1 It was with these feelings that I began the creation of a human being.
2 The birds sang in more cheerful notes, and the leaves began to bud forth on the trees.
3 He composed heroic songs and began to write many a tale of enchantment and knightly adventure.
4 The trial began, and after the advocate against her had stated the charge, several witnesses were called.
5 But I consented to listen, and seating myself by the fire which my odious companion had lighted, he thus began his tale.
6 After having formed this determination and having spent some months in successfully collecting and arranging my materials, I began.
7 Several changes of day and night passed, and the orb of night had greatly lessened, when I began to distinguish my sensations from each other.
8 I passed the bridge of Pelissier, where the ravine, which the river forms, opened before me, and I began to ascend the mountain that overhangs it.
9 At first I had neglected them, but now that I was able to decipher the characters in which they were written, I began to study them with diligence.
10 The conscience of the woman was troubled; she began to think that the deaths of her favourites was a judgement from heaven to chastise her partiality.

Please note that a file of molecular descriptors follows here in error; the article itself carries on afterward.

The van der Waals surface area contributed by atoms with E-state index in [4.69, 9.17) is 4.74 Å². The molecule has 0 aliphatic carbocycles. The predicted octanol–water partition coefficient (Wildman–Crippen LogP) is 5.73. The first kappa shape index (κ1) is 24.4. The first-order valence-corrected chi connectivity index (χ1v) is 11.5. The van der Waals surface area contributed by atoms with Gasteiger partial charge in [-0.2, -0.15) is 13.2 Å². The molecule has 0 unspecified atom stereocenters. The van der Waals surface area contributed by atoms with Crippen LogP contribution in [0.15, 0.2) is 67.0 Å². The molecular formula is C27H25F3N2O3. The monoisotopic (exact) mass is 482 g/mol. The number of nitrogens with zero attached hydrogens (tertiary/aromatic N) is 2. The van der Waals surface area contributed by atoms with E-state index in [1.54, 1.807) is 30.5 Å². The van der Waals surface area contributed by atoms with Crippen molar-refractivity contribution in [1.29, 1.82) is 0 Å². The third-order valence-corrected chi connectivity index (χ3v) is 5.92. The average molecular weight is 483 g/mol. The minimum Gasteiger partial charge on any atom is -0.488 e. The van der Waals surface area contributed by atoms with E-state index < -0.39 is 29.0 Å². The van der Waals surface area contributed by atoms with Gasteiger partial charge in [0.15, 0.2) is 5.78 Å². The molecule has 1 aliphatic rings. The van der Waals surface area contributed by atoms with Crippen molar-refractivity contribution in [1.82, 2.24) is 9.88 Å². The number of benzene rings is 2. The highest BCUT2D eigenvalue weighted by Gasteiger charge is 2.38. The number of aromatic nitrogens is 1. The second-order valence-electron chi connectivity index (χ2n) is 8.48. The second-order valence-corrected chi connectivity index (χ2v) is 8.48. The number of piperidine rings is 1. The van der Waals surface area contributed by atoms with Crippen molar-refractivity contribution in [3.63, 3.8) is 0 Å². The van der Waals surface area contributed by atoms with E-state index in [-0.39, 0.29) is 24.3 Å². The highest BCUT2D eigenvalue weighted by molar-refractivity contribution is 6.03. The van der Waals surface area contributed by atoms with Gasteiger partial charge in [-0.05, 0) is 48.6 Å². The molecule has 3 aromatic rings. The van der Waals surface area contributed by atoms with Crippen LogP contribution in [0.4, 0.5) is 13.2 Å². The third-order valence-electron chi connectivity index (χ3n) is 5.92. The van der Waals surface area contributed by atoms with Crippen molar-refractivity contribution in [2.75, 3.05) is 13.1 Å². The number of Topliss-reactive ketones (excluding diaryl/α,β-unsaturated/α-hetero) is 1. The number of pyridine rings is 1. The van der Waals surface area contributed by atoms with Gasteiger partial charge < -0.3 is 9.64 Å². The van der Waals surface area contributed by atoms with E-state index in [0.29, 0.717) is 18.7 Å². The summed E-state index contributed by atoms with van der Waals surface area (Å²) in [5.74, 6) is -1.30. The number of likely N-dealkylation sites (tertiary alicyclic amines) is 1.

11 The air was cold, and the rain again began to descend; we entered the hut, the fiend with an air of exultation, I with a heavy heart and depressed spirits.
12 I began also to observe, with greater accuracy, the forms that surrounded me and to perceive the boundaries of the radiant roof of light which canopied me.
13 Safie was always gay and happy; she and I improved rapidly in the knowledge of language, so that in two months I began to comprehend most of the words uttered by my protectors.
14 Some of my comrades groaned, and my own mind began to grow watchful with anxious thoughts, when a strange sight suddenly attracted our attention and diverted our solicitude from our own situation.
15 He began his lecture by a recapitulation of the history of chemistry and the various improvements made by different men of learning, pronouncing with fervour the names of the most distinguished discoverers.
16 The young girl was occupied in arranging the cottage; but presently she took something out of a drawer, which employed her hands, and she sat down beside the old man, who, taking up an instrument, began to play and to produce sounds sweeter than the voice of the thrush or the nightingale.
17 So soon as he had finished, the youth began, not to play, but to utter sounds that were monotonous, and neither resembling the harmony of the old man's instrument nor the songs of the birds; I since found that he read aloud, but at that time I knew nothing of the science of words or letters.
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